A blog about U.S. immigration matters by Paul Szeto, a former INS attorney and an experienced immigration attorney and counsel. Contact Info: 732-632-9888, http://www.1visa1.com/ (All information is not legal advice and is subject to change without prior notice.)

Monday, August 28, 2017

Breaking News - Adjustment Applicants Based on Employment Must be Interviewed!

If you are applying for adjustment of status based on an offer of employment or other employment visa categories, you will be required to attend an in-person interview before your green card can be approved, according to an announcement by U.S. Citizenship and Immigration Services (USCIS) today.  The new policy will be effective October 1, 2017.  

Dependents and family members of asylees and refugees will also be subject to the in-person interview requirement, when they petition to join the  principal  asylees and refugees by submitting the Form I-730, Refugee/Asylee Relative Petition. 

For many years, employment-based applicants for adjustment of status were not required to attend in-person interviews, and their petitions were approved based on documentary evidence.  Only a handful of applications are selected for interviews for quality control and suspicion of fraud.   

According to USCIS, this change in policy is based on Executive Order 13780, “Protecting the Nation From Foreign Terrorist Entry Into the United States,” and is part of the agency’s comprehensive strategy to further improve the detection and prevention of fraud and further enhance the integrity of the immigration system. USCIS is also planning to expand the interview requirement to other categories of visa applications such as students.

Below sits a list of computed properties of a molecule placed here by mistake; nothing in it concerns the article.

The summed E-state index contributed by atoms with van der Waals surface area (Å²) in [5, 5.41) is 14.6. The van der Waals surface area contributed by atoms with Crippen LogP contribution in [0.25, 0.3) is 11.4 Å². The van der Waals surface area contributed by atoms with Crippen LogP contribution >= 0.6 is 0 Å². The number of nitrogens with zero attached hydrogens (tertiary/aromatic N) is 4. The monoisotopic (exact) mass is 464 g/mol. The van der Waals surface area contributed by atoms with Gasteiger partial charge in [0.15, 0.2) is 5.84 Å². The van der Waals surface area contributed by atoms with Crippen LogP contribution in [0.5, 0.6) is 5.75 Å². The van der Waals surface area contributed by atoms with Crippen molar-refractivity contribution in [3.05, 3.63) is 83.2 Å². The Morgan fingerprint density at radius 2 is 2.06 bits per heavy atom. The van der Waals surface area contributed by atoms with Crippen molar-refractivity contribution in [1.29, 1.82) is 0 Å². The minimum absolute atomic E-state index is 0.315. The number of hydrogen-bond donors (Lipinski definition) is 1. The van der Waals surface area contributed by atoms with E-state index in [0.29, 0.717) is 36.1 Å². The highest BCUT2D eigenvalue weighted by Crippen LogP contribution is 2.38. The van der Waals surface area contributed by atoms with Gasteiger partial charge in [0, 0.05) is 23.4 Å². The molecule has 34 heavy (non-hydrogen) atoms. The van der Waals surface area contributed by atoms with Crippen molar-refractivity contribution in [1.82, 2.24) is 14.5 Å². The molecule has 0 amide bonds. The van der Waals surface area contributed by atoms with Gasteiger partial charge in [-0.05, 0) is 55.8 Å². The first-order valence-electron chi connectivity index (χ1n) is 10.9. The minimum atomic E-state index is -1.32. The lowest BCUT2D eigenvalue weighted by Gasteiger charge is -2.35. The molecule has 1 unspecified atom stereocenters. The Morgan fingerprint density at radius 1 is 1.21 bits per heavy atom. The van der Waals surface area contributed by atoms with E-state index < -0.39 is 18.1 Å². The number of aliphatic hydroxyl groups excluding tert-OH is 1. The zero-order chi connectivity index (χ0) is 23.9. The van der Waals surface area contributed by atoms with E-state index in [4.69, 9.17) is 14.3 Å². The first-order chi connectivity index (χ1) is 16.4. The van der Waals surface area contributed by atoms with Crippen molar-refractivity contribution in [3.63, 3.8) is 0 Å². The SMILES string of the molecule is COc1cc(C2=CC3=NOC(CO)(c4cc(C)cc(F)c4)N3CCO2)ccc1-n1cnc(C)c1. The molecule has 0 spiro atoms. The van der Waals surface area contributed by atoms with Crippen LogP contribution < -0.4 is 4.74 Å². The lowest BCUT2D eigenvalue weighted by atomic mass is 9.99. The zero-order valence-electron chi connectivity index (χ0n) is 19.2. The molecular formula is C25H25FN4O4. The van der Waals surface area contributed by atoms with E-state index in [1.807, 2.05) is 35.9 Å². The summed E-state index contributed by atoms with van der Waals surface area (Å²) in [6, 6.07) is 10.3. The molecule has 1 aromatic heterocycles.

According to USCIS, in-person interviews will provide immigration officers with the opportunity "to verify the information provided in an individual’s application, to discover new information that may be relevant to the adjudication process, and to determine the credibility of the individual seeking permanent residence in the United States."   When a person is interviewed, he or she is first placed under oath before testifying under penalty of perjury.  

It appears that the new policy will apply to all employment-based I-485 applications and refugee relatives I-730 petitions, without exception.  If so, substantial delay is expected, making the processing times of these cases even longer.  The agency is adding resources and beefing up technologies to accommodate this new requirement. 

October 1st is just a month away.  Applicants with such pending applications should get ready for these interviews.  Original and certified documents should be obtained as soon as possible.  These documents include birth certificates, marriage certificates, divorce judgments, passports, income tax returns, employment verification letters, etc. 

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